Rec members show off muscle

Tanika Snyder

Students practice pumping iron for energy and fun at competition

Senior education major Howard Patterson tries for 300 pounds in the bench press competition last night at the Recreation and Wellness Center.

Credit: Andrew popik

It takes hard work, determination, focus and strength — both mental and physical. There’s nothing like it, and only the strong survive.

That’s right: weight training.

People practice weight training for a variety of reasons.

Carolyn Swan, senior visual communication design major, said she does it mainly for fun.

“It shouldn’t be stressful, just something you do because you enjoy it,” she said.

On the other hand, Howie Patterson, Student Recreation and Wellness Center facility supervisor, said he weight trains because it gives him more energy, he has easy access to the facility, and he enjoys working out with his friends.

It was every man for himself last night as Swan and Patterson participated in the first bench press competition at the rec center.

Each competition participant had three chances to bench as much weight as he or she could. Winners were determined by the participant’s best lift divided by his or her weight.

“I’ve been lifting pretty consistently for the past couple of years,” Patterson said. “I’ve never competed before and bench press is a good chest exercise. I just really want to see where I’m at.”

Patterson said that when he trains, he focuses on an entire body workout that concentrates on every muscle group. He suggests listening to music while training to really get pumped up. Some of his favorites are the Rocky soundtrack and Phil Collins.

“More recently, I’ve been doing extra sets on my chest because of the competition, but I always work out my total body,” Patterson said. “I don’t think it looks very good when you’ve got a guy with huge upper body muscles and no calves.”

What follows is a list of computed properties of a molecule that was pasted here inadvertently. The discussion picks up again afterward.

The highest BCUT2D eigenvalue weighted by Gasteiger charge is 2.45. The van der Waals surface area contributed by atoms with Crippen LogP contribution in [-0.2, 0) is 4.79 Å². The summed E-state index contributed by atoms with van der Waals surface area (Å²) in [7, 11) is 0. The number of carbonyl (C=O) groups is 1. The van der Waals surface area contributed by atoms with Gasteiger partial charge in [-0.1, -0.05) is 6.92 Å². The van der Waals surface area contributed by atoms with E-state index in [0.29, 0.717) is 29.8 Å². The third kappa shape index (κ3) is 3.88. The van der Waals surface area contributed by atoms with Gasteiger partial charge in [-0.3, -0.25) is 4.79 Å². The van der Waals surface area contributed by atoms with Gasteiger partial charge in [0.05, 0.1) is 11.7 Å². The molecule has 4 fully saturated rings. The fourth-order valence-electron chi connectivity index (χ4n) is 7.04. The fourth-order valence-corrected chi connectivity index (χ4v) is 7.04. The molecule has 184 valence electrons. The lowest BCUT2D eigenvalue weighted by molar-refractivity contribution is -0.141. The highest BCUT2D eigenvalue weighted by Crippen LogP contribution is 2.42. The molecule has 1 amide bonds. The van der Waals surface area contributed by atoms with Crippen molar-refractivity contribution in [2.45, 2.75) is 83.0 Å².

Swan said she has been training for the competition since she found out about it in January. Within the past couple of weeks, she said she’s been doing the circuit and a few leg machines, but spending most of her time practicing for the competition.

“She does multiple exercises — the butterfly machine, biceps and triceps training,” said Swan’s fiance Mark Henry. “It’s not like she is hard-core, she’s just doing it for fun and to stay healthy. She doesn’t care if she wins or loses.”

Swan said she never really started weight training until she met Henry in the summer of 2003. She said Henry enjoys weight training, so basically he’s the reason she began making it a part of her daily life as much as possible.

Swan said she wanted to make a personal weight lifting goal for herself and the competition presented her with the opportunity to take a more serious approach to weight training.

“When she first started in January, she was just lifting the bar,” Henry said. “Now she’s worked her way up. I think she’ll stick with it, and a year from now she’ll be much further along.”

Patterson said he was also looking to the competition as an opportunity to set a personal goal for himself, as well as build his confidence. He said maintaining a healthy, nutritious diet is an important aspect of weight training.

“You need to eat right and be consistent with both eating and working out,” Patterson said. Everyone should have a goal and get the motivation to go for it.”

Whether looked at as a competition, a way to relieve stress or a way to have fun, weight training opens the door to endless fitness opportunities, Swan said.

“Little by little is how we get anything accomplished — especially weight training,” she said. “No one gets to be like Arnold Schwarzenegger overnight. Always remember the long-term and don’t focus so much on short-term results.”

Contact regional campus reporter Tanika Snyder [email protected].